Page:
Becca shook her head. “I can’t do that anymore, Jase. You know that.”

“Yeah,” he said softly. “I know that. I miss you, Bex.”


“No, I get it.” Jase’s face closed up, much as his sister’s had. “You have to worry about you.”

“Jase,” she said again, more softly now.

But the connection had ended. Becca went still for a minute, then pulled her heels up to her chair, hugging her bent legs and dropping her forehead to her knees.

Sam slid a hand down her back.

“I’m okay,” she said.

“Yeah. That’s why you’re curled in a protective ball.”

Closing her eyes, she shivered at his touch, and hoping that meant he was doing the right thing, Sam curved his palm around the nape of her neck and crouched at her side. “Talk to me.”

“I’m fine.”

Amelia had long ago schooled him in the fine art of fine. He knew that if a woman used the word fine, it actually meant the polar opposite of fine.

“You made it sound like I was running the free universe, rather than basically being a gofer,” she said.

“You’re more than a gofer, Becca. But Jase is right. You should be doing something with your talent, your dream—”

She lifted her head and leveled him—slayed him—with her big, luminous eyes. “You firing me?”

“No, of course not.”

She drew in a deep breath and let it out again, purposefully, like she was releasing some tension. “You should know that, while I find your whole caveman thing really annoying, I realize you were just trying to protect me. For some reason, that’s . . . arousing, but I don’t need protecting. I can take care of myself.”

“I know.” Sam paused. “Arousing?”

She snorted and turned her head to look at him. “Is that all you heard?”

“I’m a guy.”

“Yeah,” she said. “I’ve noticed.”

Before Sam could even begin to interpret that statement, Cole strode in.

Looking like she’d been given a reprieve from her own execution, Becca jumped up. Sam snagged her wrist before she could move off and put his mouth to her ear. “We’re not done.”

“Tell me something I don’t know,” she muttered, giving him a shoulder nudge that didn’t need translation—she wanted space.

Cole, one of the most intuitive people Sam knew, took in both Sam and Becca and stopped short. “What did I interrupt?”

“Just a little show of Neanderthalism, that’s all,” Becca said.

Cole grinned. “He dragging his knuckles again?”

Becca slid Sam a look. “Just a little.”

Cole nodded. “Runs in the family, along with our good looks.”

“She knows we’re not real brothers,” Sam said.

“Hell if we’re not,” Cole said, losing his good humor. “When you first came to stay at my house—what were we, thirteen? You were a stick, half-starved and always sick, but you still beat the shit out of those ass**les who kept jumping me after school. You said we were brothers, and no one messed with your brother.”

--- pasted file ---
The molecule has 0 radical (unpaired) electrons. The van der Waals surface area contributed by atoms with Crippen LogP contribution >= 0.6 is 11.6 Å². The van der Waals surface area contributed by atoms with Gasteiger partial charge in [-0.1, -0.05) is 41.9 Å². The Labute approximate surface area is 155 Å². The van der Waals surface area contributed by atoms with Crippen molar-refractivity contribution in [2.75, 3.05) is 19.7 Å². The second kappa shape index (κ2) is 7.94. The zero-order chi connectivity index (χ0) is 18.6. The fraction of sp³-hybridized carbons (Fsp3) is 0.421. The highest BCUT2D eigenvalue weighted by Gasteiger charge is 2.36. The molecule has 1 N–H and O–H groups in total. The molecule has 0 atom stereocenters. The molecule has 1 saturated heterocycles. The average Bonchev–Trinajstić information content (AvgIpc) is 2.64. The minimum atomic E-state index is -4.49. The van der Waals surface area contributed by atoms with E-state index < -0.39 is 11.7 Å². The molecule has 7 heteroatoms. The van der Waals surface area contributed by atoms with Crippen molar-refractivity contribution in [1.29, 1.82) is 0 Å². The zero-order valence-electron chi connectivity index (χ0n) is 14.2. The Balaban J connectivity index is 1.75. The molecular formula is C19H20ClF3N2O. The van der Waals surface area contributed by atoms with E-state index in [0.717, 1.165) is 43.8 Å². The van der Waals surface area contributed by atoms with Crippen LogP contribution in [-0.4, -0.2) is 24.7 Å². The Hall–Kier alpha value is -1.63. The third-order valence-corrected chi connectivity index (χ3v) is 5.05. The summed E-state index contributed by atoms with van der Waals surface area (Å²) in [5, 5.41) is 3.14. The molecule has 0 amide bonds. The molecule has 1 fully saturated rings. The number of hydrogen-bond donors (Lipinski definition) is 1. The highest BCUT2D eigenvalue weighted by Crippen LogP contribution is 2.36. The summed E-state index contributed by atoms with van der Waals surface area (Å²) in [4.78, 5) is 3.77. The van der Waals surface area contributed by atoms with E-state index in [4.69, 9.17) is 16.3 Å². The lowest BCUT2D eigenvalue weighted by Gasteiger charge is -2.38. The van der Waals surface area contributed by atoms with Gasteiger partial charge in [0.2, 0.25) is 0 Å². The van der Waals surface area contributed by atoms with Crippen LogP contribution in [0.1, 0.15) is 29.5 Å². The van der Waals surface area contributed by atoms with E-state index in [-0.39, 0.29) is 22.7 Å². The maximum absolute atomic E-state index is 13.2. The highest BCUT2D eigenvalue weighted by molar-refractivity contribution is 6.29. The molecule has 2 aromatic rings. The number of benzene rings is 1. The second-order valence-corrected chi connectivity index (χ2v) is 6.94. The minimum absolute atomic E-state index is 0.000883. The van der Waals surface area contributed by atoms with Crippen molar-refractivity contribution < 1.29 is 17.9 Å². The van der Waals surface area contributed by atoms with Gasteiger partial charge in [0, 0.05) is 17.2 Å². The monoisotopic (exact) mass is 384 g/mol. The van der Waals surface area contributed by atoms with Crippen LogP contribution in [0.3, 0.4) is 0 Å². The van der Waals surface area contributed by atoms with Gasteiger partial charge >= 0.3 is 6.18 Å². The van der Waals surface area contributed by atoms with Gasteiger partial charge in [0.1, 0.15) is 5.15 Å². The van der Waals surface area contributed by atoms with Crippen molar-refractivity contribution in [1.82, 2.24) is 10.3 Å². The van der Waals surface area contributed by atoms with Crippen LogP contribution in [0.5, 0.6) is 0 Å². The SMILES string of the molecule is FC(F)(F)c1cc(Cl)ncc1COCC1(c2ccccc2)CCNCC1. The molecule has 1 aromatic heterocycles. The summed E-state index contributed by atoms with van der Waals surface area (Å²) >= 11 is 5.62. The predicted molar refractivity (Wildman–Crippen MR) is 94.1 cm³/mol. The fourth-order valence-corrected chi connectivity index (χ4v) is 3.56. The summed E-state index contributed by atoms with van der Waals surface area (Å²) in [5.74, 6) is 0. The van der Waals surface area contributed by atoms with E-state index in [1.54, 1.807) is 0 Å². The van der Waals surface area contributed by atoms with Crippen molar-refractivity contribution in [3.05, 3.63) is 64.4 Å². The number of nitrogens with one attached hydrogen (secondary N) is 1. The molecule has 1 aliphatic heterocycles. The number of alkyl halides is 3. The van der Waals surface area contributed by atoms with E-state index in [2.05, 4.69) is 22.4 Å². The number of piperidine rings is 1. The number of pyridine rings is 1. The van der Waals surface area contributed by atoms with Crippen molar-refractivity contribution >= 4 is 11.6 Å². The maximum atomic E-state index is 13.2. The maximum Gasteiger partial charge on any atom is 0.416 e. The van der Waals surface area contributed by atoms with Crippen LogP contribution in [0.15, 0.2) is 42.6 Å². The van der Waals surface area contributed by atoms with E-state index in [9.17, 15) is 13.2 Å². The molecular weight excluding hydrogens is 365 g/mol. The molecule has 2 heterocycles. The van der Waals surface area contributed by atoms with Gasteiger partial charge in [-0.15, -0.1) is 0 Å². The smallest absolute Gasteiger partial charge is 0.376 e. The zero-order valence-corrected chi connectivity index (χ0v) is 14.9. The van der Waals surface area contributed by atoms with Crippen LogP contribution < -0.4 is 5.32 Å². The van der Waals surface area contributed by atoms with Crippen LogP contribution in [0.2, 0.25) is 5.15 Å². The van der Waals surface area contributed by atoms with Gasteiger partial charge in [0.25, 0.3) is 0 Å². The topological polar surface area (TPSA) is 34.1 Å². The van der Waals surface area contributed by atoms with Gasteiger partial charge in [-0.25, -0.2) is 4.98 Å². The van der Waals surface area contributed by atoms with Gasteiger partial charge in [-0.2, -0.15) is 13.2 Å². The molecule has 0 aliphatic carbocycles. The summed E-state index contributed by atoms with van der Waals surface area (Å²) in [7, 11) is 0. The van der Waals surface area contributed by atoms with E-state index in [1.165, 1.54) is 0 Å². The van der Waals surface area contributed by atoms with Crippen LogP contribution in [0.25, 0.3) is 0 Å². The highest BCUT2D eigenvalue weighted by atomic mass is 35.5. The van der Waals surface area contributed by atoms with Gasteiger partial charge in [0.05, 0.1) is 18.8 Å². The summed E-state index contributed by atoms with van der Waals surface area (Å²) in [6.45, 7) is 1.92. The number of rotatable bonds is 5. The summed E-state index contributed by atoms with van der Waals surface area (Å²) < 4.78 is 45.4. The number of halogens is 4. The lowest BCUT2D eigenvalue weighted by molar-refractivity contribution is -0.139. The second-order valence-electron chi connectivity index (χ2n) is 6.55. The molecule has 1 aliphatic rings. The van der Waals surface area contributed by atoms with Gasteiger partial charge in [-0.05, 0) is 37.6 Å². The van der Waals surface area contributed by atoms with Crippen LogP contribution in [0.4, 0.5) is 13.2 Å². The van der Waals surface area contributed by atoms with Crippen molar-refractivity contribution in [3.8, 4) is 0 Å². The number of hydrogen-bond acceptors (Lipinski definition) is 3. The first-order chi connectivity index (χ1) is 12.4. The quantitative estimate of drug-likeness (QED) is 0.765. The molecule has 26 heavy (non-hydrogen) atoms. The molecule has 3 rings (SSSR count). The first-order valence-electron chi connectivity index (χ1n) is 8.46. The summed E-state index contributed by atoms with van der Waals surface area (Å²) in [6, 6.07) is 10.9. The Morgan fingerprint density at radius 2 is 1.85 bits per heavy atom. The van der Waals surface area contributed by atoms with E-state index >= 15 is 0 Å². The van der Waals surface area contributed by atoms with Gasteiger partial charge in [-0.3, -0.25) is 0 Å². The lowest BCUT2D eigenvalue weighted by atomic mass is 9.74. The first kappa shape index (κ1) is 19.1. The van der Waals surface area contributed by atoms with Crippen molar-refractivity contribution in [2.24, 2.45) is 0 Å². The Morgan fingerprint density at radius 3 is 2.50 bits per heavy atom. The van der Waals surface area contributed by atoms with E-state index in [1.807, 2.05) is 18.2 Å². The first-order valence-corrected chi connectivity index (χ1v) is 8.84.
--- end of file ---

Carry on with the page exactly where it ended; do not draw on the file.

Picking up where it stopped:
Damn. Cole was even touchier than Amelia about this family shit. “Listen, I just meant—”

“You said it, man.” Cole turned to Becca, who was probably soaking up this new information like a dry sponge. “And then our first year on the Gulf,” Cole went on, “that massive storm hit, remember?”

“I remember,” Sam said. “You don’t need to—”

“We huddled in that f**king tiny room the size of a postage stamp, the four of us,” Cole said. “And when that lantern fell and hit Gil on the head and sliced Tanner’s leg, I got cut trying to clear the glass. We were bleeding like stuck pigs. Tanner decided we were all going to die, and we were trying to keep him from bleeding out—”

“Jesus,” Sam said. “Dramatic much?”

“You kept your head,” Cole said. “Even when the blood was everywhere, even when you slashed open your hand trying to get the glass out of Gil. You got us through that night, and the next morning when we got outta that shithole, we all had each other’s blood on us and you”—He jabbed a finger at Sam like there might be any question of who he was talking to—“you said again that we were blood brothers. So go ahead, say we’re not.”

Cole had the patience of a saint, and a very long fuse to a nearly nonexistent temper. But one thing that pissed him off was whenever Sam brought up that they weren’t really family. Cole was Amelia’s son through and through. Sam shook his head and gave up. He met Becca’s gaze.

Hers had softened, and there was something new there. Like maybe she’d let him in just a little bit more than she had in the past.

Tanner came in and sank to the couch. As he always did after a trip, he immediately began stripping off his wet suit.

“What the hell are you doing?” Sam asked him.

Tanner had gotten the suit shoved down low on his waist. Bare-chested, he stared up at Sam. “Stripping,” he said. “What does it look like?” He went to shove the suit off the rest of him, and since Sam couldn’t be sure Tanner was actually wearing board shorts beneath—sometimes he went commando—Sam gave him a nudge with his foot. Actually, it was more of a kick. When Tanner looked up with a fight in his eyes, Sam jerked his head toward Becca.